The Long Game: 2014 Masters
The Long Game this week takes an ante-post view ahead of the 2014 Masters and picks out two selections.
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The 77th Masters Tournament served as a futher reminder that, come April at Augusta National, there's nothing more reliable than course form.
Adam Scott's triumph was high drama and both he and play-off runner-up Angel Cabrera represented their sport with grace and dignity. They were also both very backable.
Scott's major record might've been missing a victory before last Sunday, but everything else about it was first class. His last two Augusta visits had each ended in top 10 finishes, while his run of consecutive major top 25s stood at six.
Cabrera, who won the Green Jacket in 2009, has now been in the final pairing for the final round three times in the last five years. He might do nothing else, but once the Argentine rolls up Magnolia Drive his game somehow finds him.
The importance of course knowledge extends beyond the top two. Jason Day added a third to his 2011 tie for second, Tiger Woods secured his third fourth-placed finish in four years, Brandt Snedeker added a share of sixth to a previous third, and both Matt Kuchar and Lee Westwood collected further top 10s.
Indeed, only two players managed to get into the top 10 without previous form at the track. One, the supremely talented Dane Thorbjorn Olesen, the other Australia's Marc Leishman.
The problem this trend towards course form creates for ante-post punters is that in the build up to the Masters, it's probable that bookmakers will keep the current form players on side and perhaps allow Augusta experts to drift if they don't appear to be playing well.
That's worth bearing in mind, and if for example Cabrera arrives without having played well for a year he'll still be worth a bet if you can secure a three-figure price. At the current 66/1 he's not at all tempting, because everything about his profile suggests he'll do little or nothing between now and the 2014 Masters.
At the same odds, Olesen could well prove a snip if he moves forward at the rate he has over the last year. But for now, I want to see him add to a solitary European Tour title before I get involved at this stage, even if that means ultimately being forced to take a shorter price.
Similar logic applies to Day. At 40s, it's clear that he could look fine value but with the depth of the PGA Tour he'll need to add to his Byron Nelson success between now and next season, or arrive with a string of high finishes, if he's to go off significantly shorter.
Others who showed something in 2013 include the trio who let me down - Nick Watney, Dustin Johnson and Rickie Fowler - with Watney in particular of interest at 66s having again underlined how much he loves the course.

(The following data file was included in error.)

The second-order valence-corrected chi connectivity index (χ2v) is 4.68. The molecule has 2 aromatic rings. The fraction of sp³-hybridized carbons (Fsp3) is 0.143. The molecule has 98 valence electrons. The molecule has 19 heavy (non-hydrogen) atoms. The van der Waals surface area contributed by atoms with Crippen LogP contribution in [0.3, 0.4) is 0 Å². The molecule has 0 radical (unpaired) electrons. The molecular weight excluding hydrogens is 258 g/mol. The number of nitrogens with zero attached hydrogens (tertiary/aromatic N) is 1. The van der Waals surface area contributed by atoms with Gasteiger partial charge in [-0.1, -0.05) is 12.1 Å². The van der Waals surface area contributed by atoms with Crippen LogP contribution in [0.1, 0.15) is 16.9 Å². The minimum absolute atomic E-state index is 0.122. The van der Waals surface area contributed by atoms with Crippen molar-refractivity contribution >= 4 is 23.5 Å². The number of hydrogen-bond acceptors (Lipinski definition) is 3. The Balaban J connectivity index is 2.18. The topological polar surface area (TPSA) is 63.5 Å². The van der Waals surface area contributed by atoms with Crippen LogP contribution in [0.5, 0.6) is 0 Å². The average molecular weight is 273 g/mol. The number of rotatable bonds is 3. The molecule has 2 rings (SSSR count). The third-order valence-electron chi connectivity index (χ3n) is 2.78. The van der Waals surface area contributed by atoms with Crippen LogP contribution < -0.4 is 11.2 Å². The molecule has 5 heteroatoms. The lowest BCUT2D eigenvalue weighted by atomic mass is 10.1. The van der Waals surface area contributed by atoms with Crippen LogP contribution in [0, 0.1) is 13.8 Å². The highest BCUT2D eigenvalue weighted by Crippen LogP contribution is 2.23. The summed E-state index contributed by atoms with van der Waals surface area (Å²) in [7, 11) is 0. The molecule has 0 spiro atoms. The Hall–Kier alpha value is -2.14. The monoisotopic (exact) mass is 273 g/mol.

However, he went off at that price this year despite two wins in his last 15 or so events and I just wonder how short he can get without raising his game another level over the coming 11 or so months.
There are two players who fit the course and value brackets and first is Bill Haas.
For reasons I can't quite work out, Haas doesn't capture the imagination of punters. That's despite being a four-time PGA Tour winner, the 2011 FedEx Cup champion and having finished in the top 25 of all four majors.
That record speaks to how well-rounded his game is, and also the manner in which he plays it. Haas has a patience about him not dissimilar to that of Scott, and while not quite as talented, he isn't as far behind as the betting would suggest.
Haas produced his personal best finish at Augusta this year, sharing 20th despite playing the scoring holes poorly. That takes his career figures at the course to 26-42-37-20, and the fact he's yet to miss a cut tells us plenty.
History says that you need to have played Augusta a few times before mastering it - the average number of unsuccessful visits for champions is six - so the fact that Haas will be playing for the fifth time in 2014 is a further positive.
He also falls just a year short of the average age of a winner at 31 come the next tournament and while that suggests that 2015 may be his year, I'm prepared to chance him arriving 12 months early.
As well as being able to make a case for the course fitting, the important thing for this feature is to back a player who we feel will shorten between now and the event.
Well, if Haas continues playing as he is at present there's only one way his price can go.
My one concern is that his profile is such that punters aren't necessarily in a rush to get with him, but I thought the same of Snedeker before his price crashes from 80/1 to 16s thanks to some strong early-season form this year.
In the hope that Haas does the same, we'll have a small interest at 100s.
Finally, I'm not sure Marc Leishman should be 200/1.
I admit to being prepared to write off this years Masters effort as an anomaly, but at the price he's worth backing - especially as he's guaranteed an invite having finished comfortably inside the cut-off.
His record since joining the PGA Tour is patchy but we are talking about a former Rookie of the Year who only recently landed his first title. Clearly, he has the potential to improve markedly.
Perhaps Leishman just needs to find belief and consistency to become a regular feature on leaderboards and the way he played in the first round at Harbour Town this week could be an early indication that he's on his way.
Scott's win may open the floodgates for Australians at Augusta and while Leishman may not look the obvious candidate, he is the one who offers value.